Qs on Connecting to a 1970s Ampeg B-15N

Discussion in 'Amps and Cabs [BG]' started by OldFenderPlayer, Jun 21, 2017.

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  1. I recently played a televised gig using my mid-1970s Ampeg B-15N, which has been and continues to work fine. The sound engineer plugged a 1/4 cable into the Extension Speaker input on the back of the amp's head, immediately turning a great sounding amp into a no-power fuzz pedal; when the cable was removed the amp returned to its normal self. The cable was not going to another speaker, but to the television station's sound board

    This has me wondering about a gig next week with the same amp. I'll be using two passive Fender basses and was planning on keeping both plugged in for the duration of the three-hour gig, likely having one in the Bright channel and the other in the Normal channel.

    Here is the question: Since the amp didn't like having something plugged into the extension speaker, might it not like having two basses plugged in at the same time? Is there any relationship between the two sections of the amp to be concerned about? I have bench-tested and all seems fine, BUT the test was for 10 minutes and not 3 hours.

    At this age (40+ years) , do these amps mind having multiple instruments plugged in simultaneously?
     
  2. Without knowing which particular version you have, (tube or SS?), and without looking at a schematic, I think the two channels probably have quite a bit of resistance in series between the two inputs which would make any interaction between the instruments plugged into the two inputs simultaneously pretty much non-existent.

    Worst case scenario, is you unlplug the instrument that is not being played.

    You already tested it out with no problem. Don't worry about it.
     
  3. two fingers

    two fingers Opinionated blowhard. But not mad about it. Inactive

    Feb 7, 2005
    Eastern NC USA
    Speaker level DI.

    There are quite a few DI boxes that will do it. Countryman Type 85, a few Radial, etc.

    You run a speaker cable from the head to the DI. You run another from the 1/4" out to the speaker. The the XLR out on the DI goes to the mixing board. I did this for quite a while with an Ampeg V4. Works like a champ. If you don't EQ too boomy on the amp end it sends a beautiful tube sound to the board that incorporates the entire tube compliment (preamp and power sections).
     
  4. coreyfyfe

    coreyfyfe

    Nov 19, 2007
    boston, ma
    Extension speaker or extension amp, they're very different.

    If extension speaker - don't do that. This is for a second 8 ohm cab, not a connection for the FOH. With a speaker level DI it might be okay, but you'd want it on the main output not the extension to keep the proper output transformer tap selected.

    If extension amp - this jack is essentially a preamp send for slaving a second amp, but there can be issues with impedance mismatch when using this output direct to FOH, and the result is usually exactly what you described. Try plugging the extension amp into a DI box with a high input impedance if you want to send the preamp signal. There are some tips and tricks in the portaflex wiki.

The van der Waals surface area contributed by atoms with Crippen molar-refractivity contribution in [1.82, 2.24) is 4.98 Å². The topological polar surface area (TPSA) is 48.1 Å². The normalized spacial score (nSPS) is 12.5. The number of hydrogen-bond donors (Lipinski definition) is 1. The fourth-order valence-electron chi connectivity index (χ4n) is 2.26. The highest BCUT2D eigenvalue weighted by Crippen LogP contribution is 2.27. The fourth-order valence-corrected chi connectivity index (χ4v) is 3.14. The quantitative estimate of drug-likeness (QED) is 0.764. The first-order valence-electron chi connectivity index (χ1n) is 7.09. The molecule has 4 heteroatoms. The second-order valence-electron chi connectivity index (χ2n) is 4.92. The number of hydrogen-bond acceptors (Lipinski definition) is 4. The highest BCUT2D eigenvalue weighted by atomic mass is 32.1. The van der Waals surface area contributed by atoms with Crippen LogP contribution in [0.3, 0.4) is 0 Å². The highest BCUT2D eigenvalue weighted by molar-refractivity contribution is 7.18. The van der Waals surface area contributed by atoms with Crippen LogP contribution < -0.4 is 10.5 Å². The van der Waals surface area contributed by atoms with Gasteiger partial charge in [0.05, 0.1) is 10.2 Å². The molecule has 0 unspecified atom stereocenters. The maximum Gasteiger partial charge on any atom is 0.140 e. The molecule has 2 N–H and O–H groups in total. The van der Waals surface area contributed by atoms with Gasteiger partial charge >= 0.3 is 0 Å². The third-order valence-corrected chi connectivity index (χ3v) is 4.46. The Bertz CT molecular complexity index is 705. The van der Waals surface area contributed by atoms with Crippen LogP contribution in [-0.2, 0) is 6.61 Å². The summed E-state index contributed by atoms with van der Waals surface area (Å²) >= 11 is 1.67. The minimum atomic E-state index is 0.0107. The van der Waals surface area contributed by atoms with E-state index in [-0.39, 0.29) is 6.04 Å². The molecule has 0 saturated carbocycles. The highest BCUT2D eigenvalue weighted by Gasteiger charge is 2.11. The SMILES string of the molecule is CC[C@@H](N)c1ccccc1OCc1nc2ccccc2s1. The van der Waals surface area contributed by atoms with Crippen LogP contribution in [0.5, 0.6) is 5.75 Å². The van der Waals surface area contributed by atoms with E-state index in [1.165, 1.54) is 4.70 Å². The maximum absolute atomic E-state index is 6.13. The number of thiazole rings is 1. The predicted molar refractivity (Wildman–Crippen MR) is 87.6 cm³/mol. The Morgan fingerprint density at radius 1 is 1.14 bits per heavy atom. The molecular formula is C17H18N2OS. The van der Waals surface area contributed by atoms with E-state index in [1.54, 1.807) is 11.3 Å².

There shouldn't be any issue running two instruments into the two channels, that's exactly what they were designed for.
     
    Last edited: Jun 21, 2017
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  5. BassmanPaul

    BassmanPaul Inactive

    The extension speaker jack switches the amp to 16Ω and puts what is plugged in to it in series with the internal driver. It requires an 8Ω speaker cabinet to be plugged into that socket.
     
    Last edited: Jun 21, 2017
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  6. lz4005

    lz4005

    Oct 22, 2013
    This is why it's so important to know the difference between in and out, powered and non-powered, and understand impedance matching requirements before randomly shoving plugs into holes.

    There's no such thing as a speaker input on an amp head. Instrument signal goes in, amplified signal comes out. Speakers only receive, except in the very rare case when you're using one as a microphone.

    Other people have already explained what the Extension Speaker output does. That "engineer" should consider himself lucky if he didn't damage his board.
    This is why half the house PA systems you see in dive bars have one dead channel. It's an expensive lesson, but usually one that only has to happen once.

    There's also a slave amp output on the back of your amp that would have been possible to use, but it would still require the right impedance for any connection, as coreyfyfe pointed out.
     
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  7. DI or mic the amp. No harm, no foul.
     
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  8. JimmyM

    JimmyM Supporting Member

    Apr 11, 2005
    Apopka, FL
    Endorsing: Yamaha, Ampeg, Line 6, EMG
    This is the correct response. I have heard Jamerson talk about going to the board using one of the ext amp jacks, but that only gives you the preamp. Which is fine, but speaker level DI gives you the entire amp, and it makes a difference.

    As for basses, that would work if you use the separate channels and not the different inputs on the same channel.
     
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  9. My original post had an error: it was the "extension speaker output (not input) that the engineer plugged in to. Please excuse the error.
     
  10. BassmanPaul

    BassmanPaul Inactive

    I think I talk for everyone when I say that’s what we all thought you meant! :)